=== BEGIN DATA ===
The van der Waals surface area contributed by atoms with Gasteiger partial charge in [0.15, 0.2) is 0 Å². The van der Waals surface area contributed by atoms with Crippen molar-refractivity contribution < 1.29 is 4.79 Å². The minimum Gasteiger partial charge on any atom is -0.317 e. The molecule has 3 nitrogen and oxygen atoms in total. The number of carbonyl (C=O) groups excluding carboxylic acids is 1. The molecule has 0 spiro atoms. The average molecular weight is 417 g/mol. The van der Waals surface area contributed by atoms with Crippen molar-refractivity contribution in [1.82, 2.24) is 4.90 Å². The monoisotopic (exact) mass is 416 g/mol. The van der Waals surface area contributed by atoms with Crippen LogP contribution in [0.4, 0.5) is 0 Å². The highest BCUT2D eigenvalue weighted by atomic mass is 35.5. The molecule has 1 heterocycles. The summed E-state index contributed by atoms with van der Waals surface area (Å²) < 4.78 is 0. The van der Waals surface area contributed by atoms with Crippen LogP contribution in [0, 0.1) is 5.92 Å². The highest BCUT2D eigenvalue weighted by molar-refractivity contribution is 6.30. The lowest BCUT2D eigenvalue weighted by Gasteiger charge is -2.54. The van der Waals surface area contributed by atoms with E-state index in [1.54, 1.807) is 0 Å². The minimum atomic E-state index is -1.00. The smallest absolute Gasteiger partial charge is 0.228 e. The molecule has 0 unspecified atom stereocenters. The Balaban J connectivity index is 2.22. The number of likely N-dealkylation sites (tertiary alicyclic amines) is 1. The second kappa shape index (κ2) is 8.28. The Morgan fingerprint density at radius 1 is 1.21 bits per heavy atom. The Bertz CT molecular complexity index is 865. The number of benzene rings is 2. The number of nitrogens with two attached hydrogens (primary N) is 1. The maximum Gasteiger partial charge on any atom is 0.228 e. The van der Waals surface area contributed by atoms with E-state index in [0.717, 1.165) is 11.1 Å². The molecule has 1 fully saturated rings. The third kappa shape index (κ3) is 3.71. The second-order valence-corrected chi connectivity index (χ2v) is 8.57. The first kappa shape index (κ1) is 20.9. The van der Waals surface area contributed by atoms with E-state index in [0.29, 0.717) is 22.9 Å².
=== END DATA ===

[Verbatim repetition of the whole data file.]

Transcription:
The van der Waals surface area contributed by atoms with Gasteiger partial charge in [0.15, 0.2) is 0 Å². The van der Waals surface area contributed by atoms with Crippen molar-refractivity contribution < 1.29 is 4.79 Å². The minimum Gasteiger partial charge on any atom is -0.317 e. The molecule has 3 nitrogen and oxygen atoms in total. The number of carbonyl (C=O) groups excluding carboxylic acids is 1. The molecule has 0 spiro atoms. The average molecular weight is 417 g/mol. The van der Waals surface area contributed by atoms with Crippen molar-refractivity contribution in [1.82, 2.24) is 4.90 Å². The monoisotopic (exact) mass is 416 g/mol. The van der Waals surface area contributed by atoms with Crippen LogP contribution in [0.4, 0.5) is 0 Å². The highest BCUT2D eigenvalue weighted by atomic mass is 35.5. The molecule has 1 heterocycles. The summed E-state index contributed by atoms with van der Waals surface area (Å²) < 4.78 is 0. The van der Waals surface area contributed by atoms with Crippen LogP contribution in [0, 0.1) is 5.92 Å². The highest BCUT2D eigenvalue weighted by molar-refractivity contribution is 6.30. The lowest BCUT2D eigenvalue weighted by Gasteiger charge is -2.54. The van der Waals surface area contributed by atoms with E-state index in [1.54, 1.807) is 0 Å². The minimum atomic E-state index is -1.00. The smallest absolute Gasteiger partial charge is 0.228 e. The molecule has 0 unspecified atom stereocenters. The Balaban J connectivity index is 2.22. The number of likely N-dealkylation sites (tertiary alicyclic amines) is 1. The second kappa shape index (κ2) is 8.28. The Morgan fingerprint density at radius 1 is 1.21 bits per heavy atom. The Bertz CT molecular complexity index is 865. The number of benzene rings is 2. The number of nitrogens with two attached hydrogens (primary N) is 1. The maximum Gasteiger partial charge on any atom is 0.228 e. The van der Waals surface area contributed by atoms with E-state index in [0.717, 1.165) is 11.1 Å². The molecule has 1 fully saturated rings. The third kappa shape index (κ3) is 3.71. The second-order valence-corrected chi connectivity index (χ2v) is 8.57. The first kappa shape index (κ1) is 20.9. The van der Waals surface area contributed by atoms with E-state index in [0.29, 0.717) is 22.9 Å².